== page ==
And there’s not much question what has changed. As Clarence Dupnik, the sheriff responsible for dealing with the Arizona shootings, put it, it’s “the vitriolic rhetoric that we hear day in and day out from people in the radio business and some people in the TV business.” The vast majority of those who listen to that toxic rhetoric stop short of actual violence, but some, inevitably, cross that line.

It’s important to be clear here about the nature of our sickness. It’s not a general lack of “civility,” the favorite term of pundits who want to wish away fundamental policy disagreements. Politeness may be a virtue, but there’s a big difference between bad manners and calls, explicit or implicit, for violence; insults aren’t the same as incitement.

The point is that there’s room in a democracy for people who ridicule and denounce those who disagree with them; there isn’t any place for eliminationist rhetoric, for suggestions that those on the other side of a debate must be removed from that debate by whatever means necessary.

And it’s the saturation of our political discourse — and especially our airwaves — with eliminationist rhetoric that lies behind the rising tide of violence.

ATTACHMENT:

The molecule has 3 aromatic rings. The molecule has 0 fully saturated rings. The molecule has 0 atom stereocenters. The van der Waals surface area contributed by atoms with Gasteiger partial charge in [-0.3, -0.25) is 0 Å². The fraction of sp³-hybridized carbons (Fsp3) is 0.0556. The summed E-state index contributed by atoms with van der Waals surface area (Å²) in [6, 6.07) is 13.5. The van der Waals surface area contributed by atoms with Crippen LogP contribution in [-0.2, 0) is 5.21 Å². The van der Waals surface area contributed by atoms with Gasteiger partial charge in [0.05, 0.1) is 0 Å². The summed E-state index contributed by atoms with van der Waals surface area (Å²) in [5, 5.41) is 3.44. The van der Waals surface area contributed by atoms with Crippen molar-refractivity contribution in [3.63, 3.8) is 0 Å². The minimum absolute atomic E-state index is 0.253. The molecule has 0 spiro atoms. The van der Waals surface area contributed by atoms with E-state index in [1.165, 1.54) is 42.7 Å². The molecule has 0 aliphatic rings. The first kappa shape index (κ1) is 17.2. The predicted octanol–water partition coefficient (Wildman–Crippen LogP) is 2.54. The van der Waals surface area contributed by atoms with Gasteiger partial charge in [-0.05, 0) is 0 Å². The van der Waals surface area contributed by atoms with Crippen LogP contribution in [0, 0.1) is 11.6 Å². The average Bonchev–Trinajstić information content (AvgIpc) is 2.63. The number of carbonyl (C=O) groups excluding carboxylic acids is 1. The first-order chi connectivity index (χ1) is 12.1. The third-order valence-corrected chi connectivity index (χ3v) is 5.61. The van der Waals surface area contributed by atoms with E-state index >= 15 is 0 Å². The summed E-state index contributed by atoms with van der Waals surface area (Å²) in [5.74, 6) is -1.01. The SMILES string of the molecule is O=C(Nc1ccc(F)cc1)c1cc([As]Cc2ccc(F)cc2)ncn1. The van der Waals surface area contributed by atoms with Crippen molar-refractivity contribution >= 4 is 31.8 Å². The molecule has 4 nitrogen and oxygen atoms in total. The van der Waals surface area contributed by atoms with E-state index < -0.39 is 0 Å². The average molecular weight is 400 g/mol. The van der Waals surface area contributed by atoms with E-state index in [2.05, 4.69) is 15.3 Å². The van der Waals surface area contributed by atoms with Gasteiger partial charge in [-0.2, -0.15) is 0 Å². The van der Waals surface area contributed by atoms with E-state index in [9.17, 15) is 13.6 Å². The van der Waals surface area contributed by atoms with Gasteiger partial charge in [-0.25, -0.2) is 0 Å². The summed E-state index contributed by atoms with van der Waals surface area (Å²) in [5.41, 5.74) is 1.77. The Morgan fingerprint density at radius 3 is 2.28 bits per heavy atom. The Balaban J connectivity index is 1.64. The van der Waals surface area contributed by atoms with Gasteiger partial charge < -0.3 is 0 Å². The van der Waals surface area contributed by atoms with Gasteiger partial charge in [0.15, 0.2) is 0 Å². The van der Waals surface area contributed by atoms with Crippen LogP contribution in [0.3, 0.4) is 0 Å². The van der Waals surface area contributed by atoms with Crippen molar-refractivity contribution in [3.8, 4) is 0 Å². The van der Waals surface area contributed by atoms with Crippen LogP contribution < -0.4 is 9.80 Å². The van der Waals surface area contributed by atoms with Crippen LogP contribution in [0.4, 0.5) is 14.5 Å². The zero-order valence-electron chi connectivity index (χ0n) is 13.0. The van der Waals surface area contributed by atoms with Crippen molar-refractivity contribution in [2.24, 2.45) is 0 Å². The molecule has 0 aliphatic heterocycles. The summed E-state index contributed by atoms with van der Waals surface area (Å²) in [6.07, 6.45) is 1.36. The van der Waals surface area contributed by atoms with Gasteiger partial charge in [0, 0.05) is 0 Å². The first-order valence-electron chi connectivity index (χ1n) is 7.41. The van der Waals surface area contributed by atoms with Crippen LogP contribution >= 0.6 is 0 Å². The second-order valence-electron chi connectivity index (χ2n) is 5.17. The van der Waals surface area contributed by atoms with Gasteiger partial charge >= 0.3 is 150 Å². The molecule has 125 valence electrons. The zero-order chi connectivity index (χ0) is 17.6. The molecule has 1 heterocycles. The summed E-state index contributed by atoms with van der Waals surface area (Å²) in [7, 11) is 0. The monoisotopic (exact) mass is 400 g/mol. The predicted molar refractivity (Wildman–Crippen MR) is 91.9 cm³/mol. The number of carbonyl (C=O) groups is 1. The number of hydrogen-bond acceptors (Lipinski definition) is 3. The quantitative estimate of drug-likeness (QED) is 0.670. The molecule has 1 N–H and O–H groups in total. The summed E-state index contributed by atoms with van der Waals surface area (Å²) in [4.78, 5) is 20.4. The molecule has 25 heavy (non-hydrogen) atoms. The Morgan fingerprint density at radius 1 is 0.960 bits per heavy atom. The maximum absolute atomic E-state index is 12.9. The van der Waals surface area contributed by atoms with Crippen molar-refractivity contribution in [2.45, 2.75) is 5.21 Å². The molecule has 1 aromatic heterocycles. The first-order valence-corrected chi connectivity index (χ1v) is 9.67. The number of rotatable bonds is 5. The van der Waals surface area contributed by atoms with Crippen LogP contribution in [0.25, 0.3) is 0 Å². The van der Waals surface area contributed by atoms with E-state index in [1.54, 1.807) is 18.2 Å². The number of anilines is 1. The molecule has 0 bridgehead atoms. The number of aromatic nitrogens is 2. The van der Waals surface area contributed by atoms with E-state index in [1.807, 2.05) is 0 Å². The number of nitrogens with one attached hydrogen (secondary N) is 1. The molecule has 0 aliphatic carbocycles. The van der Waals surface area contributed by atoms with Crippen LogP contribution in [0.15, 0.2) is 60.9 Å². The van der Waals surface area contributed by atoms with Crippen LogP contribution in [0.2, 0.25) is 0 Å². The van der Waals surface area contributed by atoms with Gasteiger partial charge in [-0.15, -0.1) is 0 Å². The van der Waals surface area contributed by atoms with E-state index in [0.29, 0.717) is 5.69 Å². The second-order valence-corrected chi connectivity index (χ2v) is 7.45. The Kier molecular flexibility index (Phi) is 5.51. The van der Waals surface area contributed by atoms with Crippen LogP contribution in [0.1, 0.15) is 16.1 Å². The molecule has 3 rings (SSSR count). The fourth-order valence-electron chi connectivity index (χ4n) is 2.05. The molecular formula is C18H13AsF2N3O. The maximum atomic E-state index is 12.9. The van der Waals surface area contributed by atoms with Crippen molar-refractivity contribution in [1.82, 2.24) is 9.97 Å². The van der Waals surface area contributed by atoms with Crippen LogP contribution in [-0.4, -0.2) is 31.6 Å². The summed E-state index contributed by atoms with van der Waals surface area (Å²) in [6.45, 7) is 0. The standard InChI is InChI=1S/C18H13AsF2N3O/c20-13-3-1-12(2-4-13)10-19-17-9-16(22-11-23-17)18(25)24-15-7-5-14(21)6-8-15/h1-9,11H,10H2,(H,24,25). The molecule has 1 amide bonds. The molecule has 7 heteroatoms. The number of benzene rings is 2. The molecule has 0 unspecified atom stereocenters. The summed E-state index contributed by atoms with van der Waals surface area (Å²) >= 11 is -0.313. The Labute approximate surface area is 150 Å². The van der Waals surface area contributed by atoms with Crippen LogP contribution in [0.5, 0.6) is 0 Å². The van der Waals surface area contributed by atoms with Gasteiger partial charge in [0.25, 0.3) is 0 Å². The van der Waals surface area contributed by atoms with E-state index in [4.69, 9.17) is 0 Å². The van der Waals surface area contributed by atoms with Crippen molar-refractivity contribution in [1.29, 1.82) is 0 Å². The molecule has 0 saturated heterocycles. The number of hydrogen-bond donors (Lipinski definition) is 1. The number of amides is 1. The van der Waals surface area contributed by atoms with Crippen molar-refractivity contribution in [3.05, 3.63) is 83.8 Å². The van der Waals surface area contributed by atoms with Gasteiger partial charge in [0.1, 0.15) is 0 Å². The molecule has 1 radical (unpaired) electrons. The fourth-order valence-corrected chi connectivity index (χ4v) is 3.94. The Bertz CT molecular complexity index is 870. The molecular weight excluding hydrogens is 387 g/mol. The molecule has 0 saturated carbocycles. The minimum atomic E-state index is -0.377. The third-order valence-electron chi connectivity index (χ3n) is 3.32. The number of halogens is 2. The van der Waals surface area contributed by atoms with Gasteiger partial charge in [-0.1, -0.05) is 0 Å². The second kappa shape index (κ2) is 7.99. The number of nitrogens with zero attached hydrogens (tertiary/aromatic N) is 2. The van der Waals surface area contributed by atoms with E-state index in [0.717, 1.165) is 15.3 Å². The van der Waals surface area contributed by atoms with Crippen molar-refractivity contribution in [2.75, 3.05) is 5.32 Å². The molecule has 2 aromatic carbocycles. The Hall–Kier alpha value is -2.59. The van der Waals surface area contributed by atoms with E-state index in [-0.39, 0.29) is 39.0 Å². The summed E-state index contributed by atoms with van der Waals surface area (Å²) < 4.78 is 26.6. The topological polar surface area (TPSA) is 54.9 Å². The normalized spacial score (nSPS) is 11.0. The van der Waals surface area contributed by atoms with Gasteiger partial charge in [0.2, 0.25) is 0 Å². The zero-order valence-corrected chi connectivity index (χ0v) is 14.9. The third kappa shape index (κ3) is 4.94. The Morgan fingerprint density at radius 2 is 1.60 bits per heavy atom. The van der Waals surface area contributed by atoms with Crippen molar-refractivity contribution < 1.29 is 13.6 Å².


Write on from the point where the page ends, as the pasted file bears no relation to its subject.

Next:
This sounds practically scatological. But exactly who do we know who has used "eliminationist rhetoric"?

Where’s that toxic rhetoric coming from? Let’s not make a false pretense of balance: it’s coming, overwhelmingly, from the right. It’s hard to imagine a Democratic member of Congress urging constituents to be “armed and dangerous” without being ostracized; but Representative Michele Bachmann, who did just that, is a rising star in the G.O.P.

And there’s a huge contrast in the media. Listen to Rachel Maddow or Keith Olbermann, and you’ll hear a lot of caustic remarks and mockery aimed at Republicans. But you won’t hear jokes about shooting government officials or beheading a journalist at The Washington Post. Listen to Glenn Beck or Bill O’Reilly, and you will.

We would think this is grounds for a libel suit.